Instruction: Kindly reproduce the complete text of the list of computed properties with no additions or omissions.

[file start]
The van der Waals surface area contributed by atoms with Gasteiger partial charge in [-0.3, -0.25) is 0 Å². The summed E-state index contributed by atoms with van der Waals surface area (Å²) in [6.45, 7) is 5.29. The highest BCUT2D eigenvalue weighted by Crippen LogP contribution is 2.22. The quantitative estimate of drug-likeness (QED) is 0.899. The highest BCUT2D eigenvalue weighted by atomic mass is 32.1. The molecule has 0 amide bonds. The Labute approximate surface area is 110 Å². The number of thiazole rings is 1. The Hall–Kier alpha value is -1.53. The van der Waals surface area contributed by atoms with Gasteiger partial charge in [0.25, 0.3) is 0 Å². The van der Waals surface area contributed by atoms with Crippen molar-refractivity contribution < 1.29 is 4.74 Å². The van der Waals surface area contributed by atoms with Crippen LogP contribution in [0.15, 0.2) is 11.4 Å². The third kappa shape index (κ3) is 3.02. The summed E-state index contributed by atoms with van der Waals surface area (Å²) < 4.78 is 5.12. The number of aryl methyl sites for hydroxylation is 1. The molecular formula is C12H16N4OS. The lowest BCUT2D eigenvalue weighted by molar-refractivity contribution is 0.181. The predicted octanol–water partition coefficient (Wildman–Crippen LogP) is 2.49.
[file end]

The van der Waals surface area contributed by atoms with Gasteiger partial charge in [-0.3, -0.25) is 0 Å². The summed E-state index contributed by atoms with van der Waals surface area (Å²) in [6.45, 7) is 5.29. The highest BCUT2D eigenvalue weighted by Crippen LogP contribution is 2.22. The quantitative estimate of drug-likeness (QED) is 0.899. The highest BCUT2D eigenvalue weighted by atomic mass is 32.1. The molecule has 0 amide bonds. The Labute approximate surface area is 110 Å². The number of thiazole rings is 1. The Hall–Kier alpha value is -1.53. The van der Waals surface area contributed by atoms with Gasteiger partial charge in [0.25, 0.3) is 0 Å². The van der Waals surface area contributed by atoms with Crippen molar-refractivity contribution < 1.29 is 4.74 Å². The van der Waals surface area contributed by atoms with Crippen LogP contribution in [0.15, 0.2) is 11.4 Å². The third kappa shape index (κ3) is 3.02. The summed E-state index contributed by atoms with van der Waals surface area (Å²) < 4.78 is 5.12. The number of aryl methyl sites for hydroxylation is 1. The molecular formula is C12H16N4OS. The lowest BCUT2D eigenvalue weighted by molar-refractivity contribution is 0.181. The predicted octanol–water partition coefficient (Wildman–Crippen LogP) is 2.49.